Department of Defense and related activities produce a $36.6 billion economic impact on Colorado’s economy, according to a news release issued today by the Colorado Springs Chamber & EDC.
The results of a new study show the impacts are much higher and farther reaching than initially understood, according to the release, and represent more than 7 percent of the state’s total economy in terms of employment, earnings and state tax revenues.
“The data shows that the state’s defense sector is a significant economic driver along the front range and, most importantly, in smaller counties across the state,” the release said. “Local employment, incomes, sales and tax revenues are all enhanced by DoD activities, especially when factoring income from military retiree and veteran pensions and compensation.”
The report was performed by Summit Economics LLC and commissioned by the Colorado Springs Chamber & EDC and Military Affairs Council, the Aurora Chamber of Commerce and Defense Council, and PuebloPlex. It updates the economic aspects of a 2015 study authorized and funded by the Colorado legislature and administered by the Colorado Department of Military and Veterans Affairs, according to the release. The updated report adds the economic and fiscal impacts of military retirees, veterans and the Veterans Administration’s expenditures in Colorado.
In the release, Governor John Hickenlooper said Colorado is “a community that truly supports our military.
“The data contained in this report is impressive in scope and highlights the win-win nature of our role as a major center for national defense,” he added.
Rich Burchfield, chief defense development officer with the Chamber & EDC, said Colorado is “experiencing significant returns on investment in defense related sectors,” especially emerging technologies and applications.
“Space, cyber, advanced materials, artificial intelligence, robotics, nano-technology, manufacturing and the interface between defense and commercial firms are a source of strength for Colorado’s economy,” Burchfield said in the release.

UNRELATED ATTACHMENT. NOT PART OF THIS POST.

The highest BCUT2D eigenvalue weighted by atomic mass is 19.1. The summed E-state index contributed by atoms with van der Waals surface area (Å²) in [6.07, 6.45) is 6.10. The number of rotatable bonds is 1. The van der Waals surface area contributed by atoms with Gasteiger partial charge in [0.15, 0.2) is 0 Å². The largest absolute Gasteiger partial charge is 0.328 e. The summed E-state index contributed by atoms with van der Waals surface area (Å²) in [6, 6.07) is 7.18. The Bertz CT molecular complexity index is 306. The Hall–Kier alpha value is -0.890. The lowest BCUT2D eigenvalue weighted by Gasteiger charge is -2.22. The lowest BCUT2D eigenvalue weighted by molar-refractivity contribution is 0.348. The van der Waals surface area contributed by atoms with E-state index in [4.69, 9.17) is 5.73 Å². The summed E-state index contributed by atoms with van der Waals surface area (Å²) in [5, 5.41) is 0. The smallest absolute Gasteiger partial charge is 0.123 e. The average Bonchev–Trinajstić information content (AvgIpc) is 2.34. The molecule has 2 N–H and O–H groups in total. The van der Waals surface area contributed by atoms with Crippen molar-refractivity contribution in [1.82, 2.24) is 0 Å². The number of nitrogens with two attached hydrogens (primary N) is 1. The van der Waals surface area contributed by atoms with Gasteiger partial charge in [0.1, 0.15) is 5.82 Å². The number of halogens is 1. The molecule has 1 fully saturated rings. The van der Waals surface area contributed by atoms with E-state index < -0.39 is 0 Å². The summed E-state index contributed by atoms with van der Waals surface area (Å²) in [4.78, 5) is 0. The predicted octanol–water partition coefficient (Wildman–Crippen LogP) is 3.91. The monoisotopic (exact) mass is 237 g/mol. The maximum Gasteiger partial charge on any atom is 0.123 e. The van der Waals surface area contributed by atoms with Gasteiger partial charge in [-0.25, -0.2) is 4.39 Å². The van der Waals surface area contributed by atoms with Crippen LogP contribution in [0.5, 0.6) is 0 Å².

An example of Colorado’s defense and manufacturing strength can be found in small business owner Alicia Svaldi who owns and operates Faustson Tool, a 20-person woman-owned firm located in Arvada.
Faustson Tool takes on the most challenging applications that only a few U.S. companies can handle, using state-of-the-art precision machining to do things no one else in the industry thinks can be done. Faustson’s capability to pioneer new and emerging technologies makes them one of the only companies in the U.S. capable of manufacturing key components for NASA’s Kepler space telescope and for the U.S. F-35 Lightning II Joint Strike Fighter jet, a fifth-generation combat aircraft that is designed to perform ground attack and air superiority mission.
“The F-35 cannot fly without this small Colorado company making two critical fuselage components,” Tom Bugnitz said in the release.
Bugnitz is CEO of Manufacturer’s Edge, the official representative of the Manufacturing Extension Partnership National Network in Colorado.
“Faustson Tool is typical of Colorado aerospace companies — very small, yet highly innovative in serving critical roles in the national defense supply chain,” Bugnitz said.
Colorado is revolutionizing the defense and aerospace industry with more than 400 companies who are leading and supporting groundbreaking missions, a variety of military commands, cutting-edge space exploration programs and renowned research laboratories and universities, the release said.
“The good news from this report is that Colorado’s companies are a source of opportunity for future growth,” Burchfield said.